India’s first private rocket company seeks to cut satellite costs

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BENGALURU – The startup behind India’s first private space launch plans to put a satellite into orbit in 2023 and hopes to do so at half the cost of established launch companies, the founders of Skyroot Aerospace told Reuters in a statement. interview.

The Hyderabad-based company, backed by Singapore’s sovereign wealth fund, GIC, says the $68 million it has raised will fund its next two launches. Skyroot has been in contact with more than 400 potential customers, he says.

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Thousands of small satellite launches are expected in the coming years as companies build networks to deliver broadband services like SpaceX’s Starlink and to power applications like tracking supply chains or monitoring offshore oil platforms.

Skyroot faces established and up-and-coming rocket launch rivals that also promise to cut costs. In China, startup Galactic Energy put five satellites into orbit last week on its fourth successful launch.

In Japan, Space One, backed by Canon Electronics and IHI Corp, plans to launch 20 small rockets a year by the middle of the decade.

But Skyroot, which launched a test rocket last week, plans to cut the cost of a launch by 50% from current prices of established rivals like Richard Branson’s Virgin Orbit and California-based Rocket Lab USA Inc. .

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Pawan Chandana, one of Skyroot’s two co-founders, told Reuters he expects demand for the company’s launch services to rise if it proves itself with launches slated for next year. .

« Most of these customers have built constellations and will launch them within the next five years, » he said.

The Modi government’s efforts to increase India’s share of the global space launch market by just 1% has given investors confidence that Skyroot and other startups have government backing for their efforts, Skyroot said. .

« Three or four months ago when we were talking to investors, one of the biggest questions they asked was whether the government was supporting us, » Skyroot co-founder Bharath Daka told Reuters.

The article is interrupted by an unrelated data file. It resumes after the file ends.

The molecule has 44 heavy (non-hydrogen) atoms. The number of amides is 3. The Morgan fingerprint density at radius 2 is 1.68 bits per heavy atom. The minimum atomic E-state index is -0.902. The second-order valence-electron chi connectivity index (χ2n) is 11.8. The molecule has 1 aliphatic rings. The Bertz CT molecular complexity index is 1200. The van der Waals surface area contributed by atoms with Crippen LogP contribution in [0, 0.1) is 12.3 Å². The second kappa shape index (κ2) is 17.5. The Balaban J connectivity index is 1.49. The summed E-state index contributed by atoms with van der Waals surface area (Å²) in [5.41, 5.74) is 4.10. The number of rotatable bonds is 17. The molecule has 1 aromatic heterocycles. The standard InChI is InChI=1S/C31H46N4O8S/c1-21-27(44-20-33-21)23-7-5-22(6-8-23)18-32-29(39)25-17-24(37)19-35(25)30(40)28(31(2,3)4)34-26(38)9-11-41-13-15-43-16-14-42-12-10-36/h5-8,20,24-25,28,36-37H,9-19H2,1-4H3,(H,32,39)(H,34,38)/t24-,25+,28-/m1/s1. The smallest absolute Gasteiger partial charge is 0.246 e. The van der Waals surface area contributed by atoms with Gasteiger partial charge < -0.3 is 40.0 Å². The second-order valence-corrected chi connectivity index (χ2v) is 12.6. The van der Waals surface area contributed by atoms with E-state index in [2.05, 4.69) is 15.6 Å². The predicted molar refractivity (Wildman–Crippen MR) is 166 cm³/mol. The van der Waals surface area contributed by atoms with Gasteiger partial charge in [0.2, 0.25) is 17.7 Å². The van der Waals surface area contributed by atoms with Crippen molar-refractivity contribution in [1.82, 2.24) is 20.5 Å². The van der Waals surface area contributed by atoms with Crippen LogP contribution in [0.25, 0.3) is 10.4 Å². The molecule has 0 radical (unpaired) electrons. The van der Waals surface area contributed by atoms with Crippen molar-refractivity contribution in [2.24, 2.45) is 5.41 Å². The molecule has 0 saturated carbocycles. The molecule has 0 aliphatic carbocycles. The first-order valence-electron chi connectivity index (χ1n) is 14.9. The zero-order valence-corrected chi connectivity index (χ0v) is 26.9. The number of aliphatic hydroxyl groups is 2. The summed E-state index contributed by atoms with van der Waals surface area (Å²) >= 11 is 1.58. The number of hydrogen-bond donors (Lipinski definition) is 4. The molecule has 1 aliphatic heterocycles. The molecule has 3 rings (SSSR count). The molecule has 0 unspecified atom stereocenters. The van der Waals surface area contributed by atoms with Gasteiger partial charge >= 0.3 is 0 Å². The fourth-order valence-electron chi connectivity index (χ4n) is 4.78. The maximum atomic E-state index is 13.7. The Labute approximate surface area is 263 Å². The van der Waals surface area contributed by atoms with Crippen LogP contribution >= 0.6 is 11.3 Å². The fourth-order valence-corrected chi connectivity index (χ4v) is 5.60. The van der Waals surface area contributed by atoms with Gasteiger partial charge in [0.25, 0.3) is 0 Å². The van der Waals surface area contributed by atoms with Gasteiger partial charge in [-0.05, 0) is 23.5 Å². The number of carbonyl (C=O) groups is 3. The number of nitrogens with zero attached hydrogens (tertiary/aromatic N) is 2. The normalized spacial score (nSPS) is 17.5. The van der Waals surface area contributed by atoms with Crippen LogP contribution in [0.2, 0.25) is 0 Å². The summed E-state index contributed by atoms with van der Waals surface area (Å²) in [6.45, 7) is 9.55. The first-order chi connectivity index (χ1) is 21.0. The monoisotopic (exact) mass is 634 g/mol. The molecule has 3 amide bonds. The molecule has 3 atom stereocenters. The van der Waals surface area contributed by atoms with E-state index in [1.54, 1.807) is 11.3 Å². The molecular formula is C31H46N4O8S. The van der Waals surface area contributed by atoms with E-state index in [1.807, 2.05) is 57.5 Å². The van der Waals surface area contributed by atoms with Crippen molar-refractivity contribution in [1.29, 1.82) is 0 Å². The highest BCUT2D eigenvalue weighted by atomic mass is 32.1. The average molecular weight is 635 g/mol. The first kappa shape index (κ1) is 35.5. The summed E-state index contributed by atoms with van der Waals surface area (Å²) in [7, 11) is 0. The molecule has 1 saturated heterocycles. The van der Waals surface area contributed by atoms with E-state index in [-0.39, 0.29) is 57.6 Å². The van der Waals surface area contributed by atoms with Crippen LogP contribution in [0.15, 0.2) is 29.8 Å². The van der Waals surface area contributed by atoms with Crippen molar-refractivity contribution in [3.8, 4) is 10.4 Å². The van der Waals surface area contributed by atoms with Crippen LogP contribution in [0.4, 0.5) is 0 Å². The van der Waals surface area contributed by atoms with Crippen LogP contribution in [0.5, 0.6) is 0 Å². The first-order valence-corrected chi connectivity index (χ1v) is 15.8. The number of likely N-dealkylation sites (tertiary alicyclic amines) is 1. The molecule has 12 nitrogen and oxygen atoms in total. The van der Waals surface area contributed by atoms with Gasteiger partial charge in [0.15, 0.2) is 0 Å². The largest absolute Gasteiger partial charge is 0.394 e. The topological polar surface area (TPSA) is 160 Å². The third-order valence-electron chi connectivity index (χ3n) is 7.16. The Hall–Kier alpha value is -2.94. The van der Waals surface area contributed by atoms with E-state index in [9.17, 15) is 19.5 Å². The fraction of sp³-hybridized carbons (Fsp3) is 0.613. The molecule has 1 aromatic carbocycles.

India opened the door to private space companies in 2020 with a regulatory overhaul and a new agency to boost private sector launches.

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Prior to this, companies could only act as contractors to the Indian Space Research Organization (ISRO), a government space agency notorious for its lean engineering. The country’s Mars mission in 2014 cost just $74 million, less than the budget for Hollywood’s space movie « Gravity. »

Building on India’s record of profitability will be key, Chandana said. Skyroot, founded in 2018 when Chandana and Daka quit their jobs at ISRO, has set itself the goal of developing rockets for a fifth of current industry costs.

The Skyroot rocket that reached 89.5 kilometers in altitude during last week’s test launch used carbon fiber components and 3D printed parts, including the thrusters. This increased efficiency by 30%, according to the company, reducing weight and procurement costs, although it meant that Skryoot engineers had to write machine code for the suppliers who made the rocket, as few had any experience with carbon fiber.

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With 3D printing, Skyroot believes it can build a new rocket in just two days as it works towards reusable rockets, a technology pioneered by SpaceX.

Chandana and Daka believe the launch cost per kilogram of a satellite can be brought down to nearly $10, from thousands of dollars currently, an ambitious goal that could upend the economics of space trading and draws inspiration from their idol: Elon Musk.

« SpaceX is a symbol of great innovation and great market validation, » said Chandana, who added that they hadn’t had a chance to speak to Musk.

« Right now, we think he’s probably busy managing Twitter. » (Reporting by Nivedita Bhattacharjee in Bengaluru; Additional reporting by Ashish Chandra; Editing by Kevin Krolicki and Edmund Klamann)



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